Monday, November 30, 2009

Wickson ***

"Is that a really tiny apple or a really big cherry?"--my daughter's reaction to Wickson, which is either a small apple or a large crab.

With its bright saturated red blush (over a yellow not unlike that of a Rainier cherry), round, slightly elongated shape, and long stem, this small apple bears more than a passing resemblance to that fruit. Its skin is glossy and the small fruit is firm.

Wickson has coarse light-yellow flesh that is juicy and wonderfully crisp. It is well-balanced, tartness predominating but tempered by sugar, and with distinct malt-sugar notes.

This is not a flavor I have encountered in any other apple and I wonder what kind of cider these would produce. In any case they make an excellent snack, full of snap and spice--but each is just a few bites. I found myself gnawing every eatable scrap of these little gems.

Trees of Antiquity says that Wickson was named for a famous California pomologist, and that it is indeed a "perfect cider apple." Vintage Virginia Apples, among other sources, says that Wickson is bred from Newtown Pippin and Esopus Spitzenberg, two wonderful antique varieties. This was an inspired cross. (Update: But see this comment below).

14 comments:

  1. Wickson is one of our more reliable apples; they ripen late enough to miss the mid-fall heat and always set a good crop. People are expecting them to be tart like a crab, but instead like you knibble them down to the core as the flesh is crisp and very flavorful.

    You are correct in suspecting they would make great cider, as they were bred by Albert Etter just for that purpose.

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  2. I have a Wickson tree and love it. Just one thing; don't leave it on the tree too long or it gets mushy.

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  3. At least a few sources think that while Etter wrote down Spitzenberg x Newtown as the parent of Wickson Crab, he wasn't referring to the famous cultivars Esopus Spitzenberg and Newtown Pippin, but of his own crab cultivars, Spitzenberg Crab and Newtown Crab.

    http://www.orangepippintrees.com/crab-apple-trees/wickson-crab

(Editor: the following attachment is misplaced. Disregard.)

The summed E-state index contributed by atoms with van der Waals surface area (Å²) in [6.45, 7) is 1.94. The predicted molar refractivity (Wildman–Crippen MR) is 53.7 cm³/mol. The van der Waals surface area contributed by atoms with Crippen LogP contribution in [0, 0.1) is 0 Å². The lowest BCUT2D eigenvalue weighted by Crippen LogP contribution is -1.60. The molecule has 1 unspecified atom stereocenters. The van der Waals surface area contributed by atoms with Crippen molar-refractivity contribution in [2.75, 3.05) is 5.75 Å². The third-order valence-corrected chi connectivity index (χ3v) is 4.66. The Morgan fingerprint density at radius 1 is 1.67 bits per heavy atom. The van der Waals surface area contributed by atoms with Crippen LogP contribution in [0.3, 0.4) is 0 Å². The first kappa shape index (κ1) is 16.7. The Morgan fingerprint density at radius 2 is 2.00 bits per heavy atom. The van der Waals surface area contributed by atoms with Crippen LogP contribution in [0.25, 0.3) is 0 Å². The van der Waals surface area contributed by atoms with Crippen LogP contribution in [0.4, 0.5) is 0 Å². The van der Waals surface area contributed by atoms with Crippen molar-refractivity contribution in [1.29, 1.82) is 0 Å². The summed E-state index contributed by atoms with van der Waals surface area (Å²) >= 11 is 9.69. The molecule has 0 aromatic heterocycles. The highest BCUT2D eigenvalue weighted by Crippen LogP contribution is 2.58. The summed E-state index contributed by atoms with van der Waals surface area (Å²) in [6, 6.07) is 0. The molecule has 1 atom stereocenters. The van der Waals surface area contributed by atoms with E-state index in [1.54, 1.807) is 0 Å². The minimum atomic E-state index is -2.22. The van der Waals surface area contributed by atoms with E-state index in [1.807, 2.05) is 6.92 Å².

http://www.greenmantlenursery.com/fruit/etter-apples.htm

    I tried searching the USPTO database but I couldn't find the original patent to verify.

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    1. You see, this is why I blog. How else would I ever learn about stuff like this?

      Many thanks, Jinzo.

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  4. I thought you would enjoy reading some of the research and comments about this apple variety from the NYS AgEx station. http://www.ars-grin.gov/cgi-bin/npgs/acc/display.pl?1012832

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    1. Ha! Astringent, acid, worthless. I can't wait until my grows big enough to set fruit!

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  5. Excellent haunting flavor. My tree produced for the first time last year. But agreed that they do seem to soften perhaps sooner than some other and here in VA the *&^% stinkbugs seem to love them. Thanks for taking the time write the apple reviews, I enjoy reading them and comparing to others and my opinions.

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    1. I find they are not bad keepers if refrigerated.

      Your stinkbugs have excellent taste.

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  6. This is my all time favorite apple. The first time I took a bite, it just completely blew my mind. SO tart, SO spicy, SO aromatic, SO sweet. It's like the flavor of 5 regular amazing apples packed into one tiny package. Another one which I've only ever from a friend who picked it at Poverty Lane in NH. He says many years they don't have any. And that its small size makes it kind of a pain to pick any quantity of them.

    BTW - awesome blog, thanks for putting this together!

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    1. Thanks for stopping by, Holly!

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    2. I got a bag of Wickson this season, after an amazingly hot summer. They had 21 Brix and far more flavor to accompany the acid than I'd been expecting. They seem to shine Out West. Gotta get this growing in the area for cider!

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  7. The Cidery Wandering Aengus made a single varietal cider out of Wickson Crabs, very good!

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    1. I special-ordered their Wickson cider a few years ago, as it could not be found in local stores, and I was a bit disappointed. I liked their "Bloom" and "Dry Oaked" better.

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